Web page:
9 Ways to Turn a Bad Day Around
By Gretchen Rubin, The Happiness Project via DivineCaroline
A few days ago, I was extremely upset. It’s too complicated to explain the whole situation, but an encounter left me feeling anxious, agitated, under attack, and sad. I did what I could to resolve the situation, but I still felt terrible.
When I have a day like this, I try to make it a Good Bad Day. I take the steps that tend to make me feel better or, if they don’t make me feel better, at least give me the kind of day on which I can look back with satisfaction.
To have a Good Bad Day, I make sure to:
1. Exercise. For me, exercise is a key element to managing my moods. It calms me and energizes me at the same time. Its rituals are comforting. It’s productive, but not intellectually or socially demanding. Also, exercise is so obviously a key to good health that if I manage to exercise, I feel like I’m doing something worthwhile in my day, no matter what else happens.
2. Do something nice for someone else. The first part of the Second Splendid Truth is “One of the best ways to make yourself happy is to make other people happy” (also known as the “Do good, feel good” provision). I sent out some emails that I knew would be useful for other people. It doesn’t sound like much, but it took a lot out of me.
3. Stop ruminating. My inclination was to go over and over the details of the upsetting episode and to conduct imaginary arguments. Instead, I tried to keep my resolution to find an area of refuge. Studies show that dwelling on negative thoughts amplifies their power in your mind. In fact, some researchers suggest that the reason more women suffer depression than men is that women are more likely to “over think,” while men are better at distracting themselves from negative thoughts.
4. Connect with someone important to me. I called my sister.
5. Tackle a nagging task. Crossing things off a to-do list is energizing and cheering. I took the time to clear my desk—not just physically removing piles of papers, but also doing the tasks that the papers represented. Copying research notes from various sources, making a dentist’s appointment, and making progress on my blog redesign gave me a feeling of control and accomplishment.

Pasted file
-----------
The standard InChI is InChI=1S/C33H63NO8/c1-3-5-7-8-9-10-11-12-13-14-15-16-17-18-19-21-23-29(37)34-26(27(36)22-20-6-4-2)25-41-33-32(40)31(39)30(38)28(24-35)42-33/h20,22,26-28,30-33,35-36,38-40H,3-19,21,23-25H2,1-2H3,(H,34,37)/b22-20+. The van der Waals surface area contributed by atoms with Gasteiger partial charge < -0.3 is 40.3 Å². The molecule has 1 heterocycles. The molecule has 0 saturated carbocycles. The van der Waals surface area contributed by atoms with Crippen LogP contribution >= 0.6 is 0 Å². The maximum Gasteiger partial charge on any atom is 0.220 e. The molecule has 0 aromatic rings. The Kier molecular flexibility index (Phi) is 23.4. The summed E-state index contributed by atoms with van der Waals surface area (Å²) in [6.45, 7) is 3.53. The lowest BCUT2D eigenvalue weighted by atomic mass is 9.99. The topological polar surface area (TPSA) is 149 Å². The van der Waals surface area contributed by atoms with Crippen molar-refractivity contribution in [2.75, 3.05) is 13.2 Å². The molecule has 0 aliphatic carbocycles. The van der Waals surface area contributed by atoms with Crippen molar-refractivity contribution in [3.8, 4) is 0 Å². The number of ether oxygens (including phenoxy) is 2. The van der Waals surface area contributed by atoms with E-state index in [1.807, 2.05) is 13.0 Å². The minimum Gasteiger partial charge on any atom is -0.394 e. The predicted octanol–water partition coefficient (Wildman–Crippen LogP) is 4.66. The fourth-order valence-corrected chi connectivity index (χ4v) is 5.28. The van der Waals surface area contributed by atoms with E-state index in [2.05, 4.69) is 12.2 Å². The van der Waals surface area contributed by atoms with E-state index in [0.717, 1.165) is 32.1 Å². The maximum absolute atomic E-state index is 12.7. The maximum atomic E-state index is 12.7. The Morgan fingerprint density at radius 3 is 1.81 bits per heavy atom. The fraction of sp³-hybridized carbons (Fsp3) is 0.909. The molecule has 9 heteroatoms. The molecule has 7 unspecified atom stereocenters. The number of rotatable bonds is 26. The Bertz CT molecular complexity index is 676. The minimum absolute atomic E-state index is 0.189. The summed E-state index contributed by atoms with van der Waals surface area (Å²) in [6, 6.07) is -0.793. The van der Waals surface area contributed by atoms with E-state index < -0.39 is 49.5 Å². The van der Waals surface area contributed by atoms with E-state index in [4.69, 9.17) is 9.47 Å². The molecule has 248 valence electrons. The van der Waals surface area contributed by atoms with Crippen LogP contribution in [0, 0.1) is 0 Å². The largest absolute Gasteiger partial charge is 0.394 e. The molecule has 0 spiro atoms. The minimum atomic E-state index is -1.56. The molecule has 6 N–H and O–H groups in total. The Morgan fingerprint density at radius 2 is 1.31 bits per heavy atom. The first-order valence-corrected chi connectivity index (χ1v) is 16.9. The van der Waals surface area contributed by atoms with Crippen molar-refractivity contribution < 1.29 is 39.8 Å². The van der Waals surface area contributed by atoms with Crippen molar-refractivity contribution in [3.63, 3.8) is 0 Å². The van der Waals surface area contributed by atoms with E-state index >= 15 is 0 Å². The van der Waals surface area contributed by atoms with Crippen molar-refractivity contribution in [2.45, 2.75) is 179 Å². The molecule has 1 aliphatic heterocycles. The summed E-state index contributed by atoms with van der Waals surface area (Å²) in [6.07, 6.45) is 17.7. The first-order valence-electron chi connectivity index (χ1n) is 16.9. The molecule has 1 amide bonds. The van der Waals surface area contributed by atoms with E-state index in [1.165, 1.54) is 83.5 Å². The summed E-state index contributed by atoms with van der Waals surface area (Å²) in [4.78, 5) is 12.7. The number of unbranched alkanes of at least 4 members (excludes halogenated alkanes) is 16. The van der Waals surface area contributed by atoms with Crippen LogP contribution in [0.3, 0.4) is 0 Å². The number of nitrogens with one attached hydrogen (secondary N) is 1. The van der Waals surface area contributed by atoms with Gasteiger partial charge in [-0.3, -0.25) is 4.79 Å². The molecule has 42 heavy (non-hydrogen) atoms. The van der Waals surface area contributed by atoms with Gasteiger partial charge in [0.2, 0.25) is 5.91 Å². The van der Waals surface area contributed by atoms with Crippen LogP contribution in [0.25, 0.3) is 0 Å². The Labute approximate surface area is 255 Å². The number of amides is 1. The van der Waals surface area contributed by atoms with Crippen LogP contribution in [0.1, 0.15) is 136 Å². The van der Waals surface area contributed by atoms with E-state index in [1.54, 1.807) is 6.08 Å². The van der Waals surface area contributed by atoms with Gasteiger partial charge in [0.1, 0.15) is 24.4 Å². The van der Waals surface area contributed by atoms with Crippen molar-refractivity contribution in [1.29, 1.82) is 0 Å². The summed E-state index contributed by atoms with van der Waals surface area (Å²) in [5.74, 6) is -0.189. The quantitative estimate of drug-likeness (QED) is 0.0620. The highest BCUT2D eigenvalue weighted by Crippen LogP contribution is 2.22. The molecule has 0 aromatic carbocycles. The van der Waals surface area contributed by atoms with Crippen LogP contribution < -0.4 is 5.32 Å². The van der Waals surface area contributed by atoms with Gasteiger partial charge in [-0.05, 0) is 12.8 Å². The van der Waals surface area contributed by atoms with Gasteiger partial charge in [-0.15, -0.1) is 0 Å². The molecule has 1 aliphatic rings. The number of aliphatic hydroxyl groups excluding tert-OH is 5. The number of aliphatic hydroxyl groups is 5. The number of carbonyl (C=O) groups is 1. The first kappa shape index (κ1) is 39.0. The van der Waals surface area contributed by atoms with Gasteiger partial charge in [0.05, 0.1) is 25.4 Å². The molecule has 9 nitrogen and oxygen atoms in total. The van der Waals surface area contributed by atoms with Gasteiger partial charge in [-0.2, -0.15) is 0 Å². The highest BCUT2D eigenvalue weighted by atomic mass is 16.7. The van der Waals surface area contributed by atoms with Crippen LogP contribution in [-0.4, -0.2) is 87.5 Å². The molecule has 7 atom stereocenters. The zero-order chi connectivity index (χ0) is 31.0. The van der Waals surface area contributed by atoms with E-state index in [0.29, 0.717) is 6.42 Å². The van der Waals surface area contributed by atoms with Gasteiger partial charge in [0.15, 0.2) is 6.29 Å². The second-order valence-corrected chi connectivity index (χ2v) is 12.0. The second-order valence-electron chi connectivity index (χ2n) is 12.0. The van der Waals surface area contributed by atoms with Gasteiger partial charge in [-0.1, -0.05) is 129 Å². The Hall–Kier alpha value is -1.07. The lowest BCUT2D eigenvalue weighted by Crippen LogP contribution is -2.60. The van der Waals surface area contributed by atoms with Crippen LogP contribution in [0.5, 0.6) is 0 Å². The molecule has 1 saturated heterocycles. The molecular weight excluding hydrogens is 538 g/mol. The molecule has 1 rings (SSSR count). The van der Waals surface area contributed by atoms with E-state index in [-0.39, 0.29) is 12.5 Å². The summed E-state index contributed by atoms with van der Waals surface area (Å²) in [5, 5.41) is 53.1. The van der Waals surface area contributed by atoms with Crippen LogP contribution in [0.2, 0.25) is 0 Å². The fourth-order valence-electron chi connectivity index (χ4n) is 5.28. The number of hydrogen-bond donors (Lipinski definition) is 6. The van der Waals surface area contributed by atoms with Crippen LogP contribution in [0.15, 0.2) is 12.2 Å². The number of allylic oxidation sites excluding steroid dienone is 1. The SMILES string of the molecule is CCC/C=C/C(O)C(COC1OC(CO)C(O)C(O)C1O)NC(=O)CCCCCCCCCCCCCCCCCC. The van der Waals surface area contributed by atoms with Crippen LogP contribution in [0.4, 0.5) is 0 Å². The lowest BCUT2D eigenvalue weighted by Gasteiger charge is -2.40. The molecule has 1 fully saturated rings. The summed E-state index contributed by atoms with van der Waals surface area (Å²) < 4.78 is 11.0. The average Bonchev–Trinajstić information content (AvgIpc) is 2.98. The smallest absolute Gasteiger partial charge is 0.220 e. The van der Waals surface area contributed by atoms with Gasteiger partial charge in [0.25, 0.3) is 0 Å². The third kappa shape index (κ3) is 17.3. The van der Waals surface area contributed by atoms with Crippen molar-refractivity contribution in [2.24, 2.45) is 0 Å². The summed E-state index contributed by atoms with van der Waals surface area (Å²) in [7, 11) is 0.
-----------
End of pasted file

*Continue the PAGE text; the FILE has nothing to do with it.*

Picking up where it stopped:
6. Do something silly and lighthearted with my children. I videotaped my four-year-old as she danced and sang in her mermaid costume with her new mermaid doll, and we had a family bubble-blowing extravaganza. And throughout all these steps, I tried to …
7. Act the way I want to feel. Research shows that although we think that we act because of the way we feel, in fact, we often feel because of the way we act. I get worked up very easily, but I tried to act cheerful instead of allowing myself to get agitated, wring my hands, etc. My mother often reminds me, “Stay calm,” and I need that advice frequently.
8. Ask for help. I said to my husband, “I really need to talk to you. I’m really upset, I want to tell you what happened today and talk to you about it, okay?” Being a sympathetic listener isn’t my husband’s strongest point, and truth be told, he wasn’t very comforting, but I think that by explaining that I needed him to try to do his best to help, I did help him do the best he could.
But nothing really worked. I still felt lousy. So I made sure to …
9. Go to sleep early. It’s true, everything does look better in the morning. Also, the longer I work on my happiness project, the more importance I give to sleep. Getting enough sleep just makes a tremendous difference to happiness.
When I woke up the next morning, I felt better. The situation still upsets me, but not as much as it did. When I have a bad day, it helps to have a good bad day.
Originally published on The Happiness Project